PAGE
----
Jack Aubrey is just beginning an assignment to take the Surprise to South America when he receives the good news that the Royal Navy wishes to reinstate him. And with that, he becomes captain of the Diana and is given the task of taking an envoy named Edward Fox to Pulo Prabang.
Much of this book, the thirteenth in Patrick O’Brian’s Aubrey/Maturin series, is uneventful. The crew of the Diana faces some complications on their journey, but they are trivial in comparison to the storms and fires and battles of previous assignments. Most of the drama relates to interpersonal dynamics on the ship and between nations. Fox is not a pleasant shipmate, seeing himself as above everyone else, a feeling that may very well have led to his doom by the end of the book. But his work, building an alliance with the sultan of Pulo Prabang, is important for strategic purposes. And fans of the series will see its dramatic significance when the traitor Andrew Wray turns up, working on behalf of the French.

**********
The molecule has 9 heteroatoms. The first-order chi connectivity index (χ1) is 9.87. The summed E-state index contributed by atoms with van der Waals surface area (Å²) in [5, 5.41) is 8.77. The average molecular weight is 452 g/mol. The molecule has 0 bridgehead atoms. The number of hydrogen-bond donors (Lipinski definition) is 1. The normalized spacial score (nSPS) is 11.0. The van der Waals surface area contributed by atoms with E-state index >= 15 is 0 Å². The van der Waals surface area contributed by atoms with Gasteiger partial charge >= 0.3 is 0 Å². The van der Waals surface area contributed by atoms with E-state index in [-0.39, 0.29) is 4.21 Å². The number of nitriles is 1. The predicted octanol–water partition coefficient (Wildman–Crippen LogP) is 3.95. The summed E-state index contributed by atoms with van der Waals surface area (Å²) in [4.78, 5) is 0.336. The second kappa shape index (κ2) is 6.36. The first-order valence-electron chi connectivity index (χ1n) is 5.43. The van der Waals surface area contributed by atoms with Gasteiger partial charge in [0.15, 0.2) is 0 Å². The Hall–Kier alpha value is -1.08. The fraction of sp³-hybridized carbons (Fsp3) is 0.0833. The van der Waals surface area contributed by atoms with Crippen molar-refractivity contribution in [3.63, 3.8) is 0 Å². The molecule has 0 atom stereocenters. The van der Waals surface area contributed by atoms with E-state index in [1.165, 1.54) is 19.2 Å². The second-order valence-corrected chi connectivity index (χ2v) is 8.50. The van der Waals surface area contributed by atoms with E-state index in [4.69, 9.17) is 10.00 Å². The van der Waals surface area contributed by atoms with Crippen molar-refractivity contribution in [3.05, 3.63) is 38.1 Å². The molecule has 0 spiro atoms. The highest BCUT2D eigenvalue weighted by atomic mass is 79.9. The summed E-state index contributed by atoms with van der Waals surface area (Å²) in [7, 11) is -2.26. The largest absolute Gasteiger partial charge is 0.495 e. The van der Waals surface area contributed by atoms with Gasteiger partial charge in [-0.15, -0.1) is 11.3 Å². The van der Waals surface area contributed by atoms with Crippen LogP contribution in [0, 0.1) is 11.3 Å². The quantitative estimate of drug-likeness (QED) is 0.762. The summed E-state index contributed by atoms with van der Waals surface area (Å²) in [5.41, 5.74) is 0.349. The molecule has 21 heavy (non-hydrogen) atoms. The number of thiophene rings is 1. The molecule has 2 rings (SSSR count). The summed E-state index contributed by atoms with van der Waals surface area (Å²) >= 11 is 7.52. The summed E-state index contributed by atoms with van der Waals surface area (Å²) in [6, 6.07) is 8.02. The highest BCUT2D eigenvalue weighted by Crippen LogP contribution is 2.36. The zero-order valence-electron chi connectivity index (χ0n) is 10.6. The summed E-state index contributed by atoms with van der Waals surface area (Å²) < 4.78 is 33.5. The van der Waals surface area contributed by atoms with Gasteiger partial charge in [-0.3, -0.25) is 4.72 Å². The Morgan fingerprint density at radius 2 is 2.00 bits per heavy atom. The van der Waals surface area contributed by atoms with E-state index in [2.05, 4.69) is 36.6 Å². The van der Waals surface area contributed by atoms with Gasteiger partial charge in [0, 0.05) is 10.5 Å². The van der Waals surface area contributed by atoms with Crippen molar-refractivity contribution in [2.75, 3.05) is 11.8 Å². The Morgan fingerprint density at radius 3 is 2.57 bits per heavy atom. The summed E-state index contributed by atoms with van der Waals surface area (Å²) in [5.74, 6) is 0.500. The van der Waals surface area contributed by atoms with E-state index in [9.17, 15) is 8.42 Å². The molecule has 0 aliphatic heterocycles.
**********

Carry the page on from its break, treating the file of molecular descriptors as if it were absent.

This is one of the more episodic books in the series, and most of the pleasure comes from happy scenes: Jack getting news of his son Sam Panda, Stephen befriending an orangutan named Muong, Jack meeting the nephew of a former rival in battle. Some of the more dramatic moments, such as the conclusion of Wray’s story, take place off the page. But O’Brian includes a weirdly satisfying coda when it comes to Wray.
After this this relatively uncomplicated journey, the book concludes with the crew of the Diane in a serious situation, stranded on a small island, their ship destroyed in a storm. This makes me all the more eager to pick up the story in the next book, The Nutmeg of Consolation.